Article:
Turkish Constitutional Reform with ***CUTE KITTENS*** Bonus!!!

 
Scott Reusser: An observation: Your three posts today on the Middle East are stalled at a total of 4 comments; your one post on pets has 33 and counting. Pretty sure that’s not a good thing. · Jul 9 at 4:16pm

Claire Berlinski: I noticed that too, Scott. In the future I plan to lure our readers into a spirited discussion of the merits and demerits of the proposed Turkish constitutional reform package with photos of my five rescued kittens jumping adorably in and out of my laundry basket. · Jul 9 at 11:16pm

I know, I know: It takes a spoonful of sugar to make Turkish constitutional reform go down. I do understand that this sounds like a hell of a boring subject. But be patient. If you read through this post, I’ll show you some adorable kitten photos. And actually, it’s not a boring subject.

The devil, as Tallyrand said, is in the details. (My God: Not only is she going to write about Turkish constitutional reform, she’s going to bang on about the details? Eds: Suck it up. The kittens are coming.)

Of the many possible approaches to Turkish constitutional reform, the particulars introduced by the AKP rather blatantly give it partisan, perhaps permanent, institutionalized advantage. The Istanbul-based expert Gareth Jenkins concludes in Turkey Analyst that while “the higher courts in Turkey have hardly been impartial,” nevertheless “numerous examples of the politically motivated abuse of power by AKP officials and party sympathizers in the lower echelons of the judiciary and the law enforcement system[…] taken together with the self-serving selectivity of the content of the AKP’s proposed constitutional amendments[…] raise concerns that the package will not serve the goal of moving Turkey closer to a pluralistic fully-functioning democracy.”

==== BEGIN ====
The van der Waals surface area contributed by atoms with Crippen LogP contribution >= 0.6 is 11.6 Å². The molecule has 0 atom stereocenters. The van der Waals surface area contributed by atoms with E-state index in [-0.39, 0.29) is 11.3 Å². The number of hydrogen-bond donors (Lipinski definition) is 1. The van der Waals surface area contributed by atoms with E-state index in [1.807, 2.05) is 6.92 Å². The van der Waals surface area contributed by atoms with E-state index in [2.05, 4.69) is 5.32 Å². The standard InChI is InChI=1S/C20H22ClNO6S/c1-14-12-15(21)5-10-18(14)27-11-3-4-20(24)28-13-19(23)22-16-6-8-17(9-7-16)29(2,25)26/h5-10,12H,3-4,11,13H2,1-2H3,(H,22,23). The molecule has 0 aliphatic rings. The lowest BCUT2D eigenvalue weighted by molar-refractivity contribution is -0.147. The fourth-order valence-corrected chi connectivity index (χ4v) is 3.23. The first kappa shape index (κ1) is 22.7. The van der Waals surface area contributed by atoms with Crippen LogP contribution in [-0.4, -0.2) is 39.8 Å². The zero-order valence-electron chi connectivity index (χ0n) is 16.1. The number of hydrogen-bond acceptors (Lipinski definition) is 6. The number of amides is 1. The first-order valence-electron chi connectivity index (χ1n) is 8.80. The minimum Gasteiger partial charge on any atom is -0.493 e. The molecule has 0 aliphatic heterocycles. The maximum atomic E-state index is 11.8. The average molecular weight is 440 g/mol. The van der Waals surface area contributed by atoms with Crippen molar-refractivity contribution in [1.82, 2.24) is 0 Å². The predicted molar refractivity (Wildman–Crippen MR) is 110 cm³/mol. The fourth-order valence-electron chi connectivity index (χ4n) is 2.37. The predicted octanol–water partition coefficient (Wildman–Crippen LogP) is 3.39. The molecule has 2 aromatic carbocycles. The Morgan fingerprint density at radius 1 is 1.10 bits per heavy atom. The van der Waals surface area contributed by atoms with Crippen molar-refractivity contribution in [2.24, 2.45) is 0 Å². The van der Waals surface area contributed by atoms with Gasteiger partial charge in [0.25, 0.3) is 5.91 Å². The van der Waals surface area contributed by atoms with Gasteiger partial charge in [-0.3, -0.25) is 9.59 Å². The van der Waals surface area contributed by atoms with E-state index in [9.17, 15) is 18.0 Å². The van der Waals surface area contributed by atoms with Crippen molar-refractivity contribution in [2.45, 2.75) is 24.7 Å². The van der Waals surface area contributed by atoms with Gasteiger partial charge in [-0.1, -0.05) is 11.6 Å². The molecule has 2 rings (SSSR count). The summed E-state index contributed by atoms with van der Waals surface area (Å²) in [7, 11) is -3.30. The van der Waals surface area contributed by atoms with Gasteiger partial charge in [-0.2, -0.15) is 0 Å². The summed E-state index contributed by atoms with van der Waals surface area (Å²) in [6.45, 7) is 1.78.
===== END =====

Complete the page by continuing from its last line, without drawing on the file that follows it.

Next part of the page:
Jenkins specifically explains that although the provisions for restructuring the Supreme Board of Prosecutors and Judges (HSYK, which nominates judges) are “broadly in line with the recommendations of the EU report of April 2009,” nevertheless “the AKP [preserves its] current influence on the council while […] diluting any opposition to the government” by “retaining the Justice Minister as chair of the HSYK.”

(Keep reading! Your kitten bonus is nearly here!)

The EU report, on the other hand, specifically “described the presence on the HSYK of the Justice Minister as chair of the council as being incompatible with the separation of powers.” At the same time, the AKP reform package illogically invokes the separation of powers to make it actually more difficult for the Constitutional Court to conduct judicial review of the constitutionality of parliamentary legislation.